It’s the time of the year when ice cubes are put in drinks and we all tuck into ice cream and ice lollies. Many people become aware of sensitive teeth at this time. Sensitivity can be caused by a variety of things. Tooth decay in the early stages can manifest itself as sensitivity before the tell tale sign of a throbbing ache. Therefore pain lasting more than a few seconds needs investigation by a dentist.
Usually tooth sensitivity (dentine hypersensitivity) presents as temporary tooth discomfort or pain after eating cold food, drinking cold liquids, or breathing cold air.
Dentine sensitivity is caused by
- Incorrect brushing or damage to the gums by the build up of plaque
- Grinding or clenching which causes small hairline cracks to develop in the enamel
- Enamel erosion by acids most commonly fizzy drinks and fruit juices or bulimia
- Bad habits such as nail biting which can damage the enamel
It is essential that teeth are brushed correctly. Over vigorous brushing of the gums can cause the gums to shrink down the tooth (gingival recession). It is important that too much force is not used. Toothbrushes should last 2 to 3 months if yours is wearing away/splaying quicker than this you may be brushing too hard. However poor oral hygiene leads to a build up of plaque which when left along the gum margins can cause gum disease. Again the gingival (gum) tissue migrates down the tooth root exposing dentine.
However enamel can become cracked or chipped due to grinding the teeth at night. The severe forces exerted upon the teeth causes the enamel to crack exposing the dentine beneath. Also grinding can make the nerve very responsive and therefore pain is detected more easily.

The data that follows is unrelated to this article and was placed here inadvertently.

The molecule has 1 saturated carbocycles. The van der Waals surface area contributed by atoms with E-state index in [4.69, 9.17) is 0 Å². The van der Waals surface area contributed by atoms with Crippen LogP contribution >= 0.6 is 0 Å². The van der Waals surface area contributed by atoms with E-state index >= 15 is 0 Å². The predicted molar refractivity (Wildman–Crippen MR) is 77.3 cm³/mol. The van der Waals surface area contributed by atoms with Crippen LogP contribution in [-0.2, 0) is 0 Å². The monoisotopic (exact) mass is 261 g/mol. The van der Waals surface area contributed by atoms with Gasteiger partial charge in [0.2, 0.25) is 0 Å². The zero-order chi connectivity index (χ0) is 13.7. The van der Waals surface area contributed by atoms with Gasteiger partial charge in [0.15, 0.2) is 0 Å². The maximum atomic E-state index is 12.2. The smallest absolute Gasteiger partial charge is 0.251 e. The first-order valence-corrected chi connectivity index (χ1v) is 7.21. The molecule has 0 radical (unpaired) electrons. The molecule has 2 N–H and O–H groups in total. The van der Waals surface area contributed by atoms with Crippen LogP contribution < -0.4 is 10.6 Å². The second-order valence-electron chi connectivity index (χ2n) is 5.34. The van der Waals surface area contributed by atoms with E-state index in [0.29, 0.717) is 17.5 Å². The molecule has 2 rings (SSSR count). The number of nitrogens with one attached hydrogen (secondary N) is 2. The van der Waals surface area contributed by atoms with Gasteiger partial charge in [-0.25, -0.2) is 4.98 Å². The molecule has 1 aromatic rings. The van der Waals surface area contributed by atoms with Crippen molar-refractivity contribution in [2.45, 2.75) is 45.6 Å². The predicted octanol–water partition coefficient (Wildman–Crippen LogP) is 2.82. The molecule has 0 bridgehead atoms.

Acidic drinks like juices and carbonated drinks ca thin and weaken the enamel over time especially in combination with mechanical erosion from tooth brushing this tends to happen on the front surface of the teeth and can usually be seen. Acid erosion due to excessive vomiting as seen with bulimia or caused by pregnancy dissolves the enamel on the inner surface of the teeth.
Treatment of sensitive teeth
Obviously it is important to try and remove the underlying causative factor but in most cases this isn’t possible or the damage has already occurred. Sensitivity is caused by exposure of dentinal tubules to cold. Dentine (the layer under enamel) is composed of microscopic fluid filled tubes which lead directly to the nerve. Cold stimulus is transmitted through the fluid causing the characteristic sharp pain.
Treatments involve covering over the exposed dentine. There are many treatments that are available over the counter. Some toothpastes contain potassium nitrate. This usually reduces sensitivity after a few weeks of use. Sometimes if the sensitivity is limited to one area the toothpaste can be rubbed on in a small amount in this specific place. Treating sensitivity with fluoride mouthwashes can also help.
Some toothpastes contain Strontium Chloride. These products pull minerals from saliva and encourage them to crystallize over the dentine tubules thereby blocking the tubule preventing the cold stimulus reaching the nerve.
Products available include:
- Apacare toothpaste
- GC MI Paste plus
- Sensodyne toothpaste
- GC ToothMousse
- Arm and Hammer Enamel Care
- Colgate sensitive multi protection
The dentist can apply bonding agents to the tooth which cover the dentine and so also block the tubules and manufacture splints that reduce clenching and grinding.